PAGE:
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NoVo Foundation Invests in Women of Color

It is probably the largest ever such gift specifically designated to the “dismantling [of] the barriers that prevent them from realizing that potential and leading us toward a truly transformative movement for change.”

The “them” in that sentence is girls and young women of color and the gift refers to a $90 million pledge from the NoVo Foundation.  After a series of community conversations with young women and girls during the summer of 2016, the foundation expects to formulate a final strategy in 2017.  In the NBC news piece, the NoVo organization says that “the goal will be a funding strategy that is truly shaped by girls themselves,” and that is accountable to them.

The organization making this pledge to invest in women of color, was founded in 2006 by the son and daughter-in-law of one of America’s richest men, Warren Buffet.

“We hope this kind of broad-based, fundamental change will impact girls and young women in communities of all kinds across the country, with the ultimate goal of ensuring that all girls and women can unlock their full potential,” said Shifman. “Now is our chance to work together to harness this moment and ensure it is translated into long-term, meaningful change.”

I can see this as something our currently First Lady, Michelle Obama, would probably be involved with, since it looks like a project just up her street. (;>

More about the NoVoFoundation here!

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Why Informational Interviews are so POWERFUL!

Winformational interviewse are almost at that time of year when millions of new college grads will walk across the stage without a plan for next steps.  The AfterCollege.com survey for 2014 college graduates showed that 80% graduatedwith no job or career lined up. The bigger issue is not just that they don’t have jobs lined up, is that most, don’t know which careers are in their futures.  The informational interview is a quick way to learn about careers from people on the inside.  It’s one of the reasons that career centers love to recommend this strategy to new grads.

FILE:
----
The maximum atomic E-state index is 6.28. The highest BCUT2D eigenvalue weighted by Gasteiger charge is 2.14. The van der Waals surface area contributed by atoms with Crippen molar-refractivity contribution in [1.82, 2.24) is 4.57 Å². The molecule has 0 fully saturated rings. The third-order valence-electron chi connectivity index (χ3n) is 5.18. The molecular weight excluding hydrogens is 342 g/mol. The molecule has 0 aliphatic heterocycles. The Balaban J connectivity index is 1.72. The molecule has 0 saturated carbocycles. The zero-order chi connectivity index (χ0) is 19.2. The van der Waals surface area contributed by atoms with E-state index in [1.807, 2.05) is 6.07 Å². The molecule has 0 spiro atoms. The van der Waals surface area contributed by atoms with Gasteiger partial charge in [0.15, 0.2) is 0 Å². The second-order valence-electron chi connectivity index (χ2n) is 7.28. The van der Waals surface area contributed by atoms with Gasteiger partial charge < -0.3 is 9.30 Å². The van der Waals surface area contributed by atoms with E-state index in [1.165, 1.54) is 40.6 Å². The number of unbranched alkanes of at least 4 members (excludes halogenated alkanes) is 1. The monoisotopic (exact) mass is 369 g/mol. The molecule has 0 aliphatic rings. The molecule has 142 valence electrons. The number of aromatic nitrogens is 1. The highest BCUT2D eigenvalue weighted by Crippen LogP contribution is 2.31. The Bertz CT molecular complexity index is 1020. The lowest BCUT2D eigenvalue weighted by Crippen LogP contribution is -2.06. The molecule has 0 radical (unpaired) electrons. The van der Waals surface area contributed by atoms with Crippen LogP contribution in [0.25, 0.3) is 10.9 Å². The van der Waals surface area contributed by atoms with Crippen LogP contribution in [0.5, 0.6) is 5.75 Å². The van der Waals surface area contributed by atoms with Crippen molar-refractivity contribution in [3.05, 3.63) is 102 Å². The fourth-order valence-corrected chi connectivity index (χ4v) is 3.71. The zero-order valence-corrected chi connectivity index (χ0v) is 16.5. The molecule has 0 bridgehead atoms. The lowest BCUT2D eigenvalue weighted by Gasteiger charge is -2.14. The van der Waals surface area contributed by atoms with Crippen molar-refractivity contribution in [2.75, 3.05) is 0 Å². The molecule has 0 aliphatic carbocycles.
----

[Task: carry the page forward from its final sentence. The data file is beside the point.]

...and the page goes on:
What is an Informational Interview?

Do you want to find out more about a specific career or job? What people do in the day-to-day activities in a certain occupation? One way to do that is interview people who already work in that occupation. This type of interview is called an informational interview.

Print this list of questions to ask in your informational interview. How do you find someone to interview? Contact the staff in the Career Center on your #HBCU campus and I guarantee they can help you connect with an employer, alumni or professional in the field of interest.  If that doesn’t work, reach out to someone on social media.  You can find professionals on LinkedIn, Facebook, Twitter or Instagram.  They probably won’t have a sign that says they are open for interviews, but do your research and ask questions or ask for referrals.

Sample Informational Interview questions:

1. What do you do in a typical day on your job?
2. What training or education is required for this job/career?
3. What personal qualities or abilities contribute to success in this job/career?
4. What do you find most satisfying and most challenging about your work?
5. What was your career path after you graduated from your vocational program?
6. What opportunities for advancement exist in this career?
7. What entry-level jobs in this industry would you recommend as the place to begin a career?
8. In your opinion – how has this job/career changed over the last 5 or 10 years?
9. How do you see the job/career changing over th next 5 years?
10. Which professional associations or journals would you recommend?
11. If you could relive your career path in this industry, what would you change? Why?
12. Do you have any advice for me on my resume?
13. How can I change it to improve responses from employers in this field?
14. Who would you recommend I speak with to get more information about this job/career?
15. May I use your name when I contact the person you recommended?

This information fits the Career and Industry Awareness section of the career development model.

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The Secret to Getting that First Job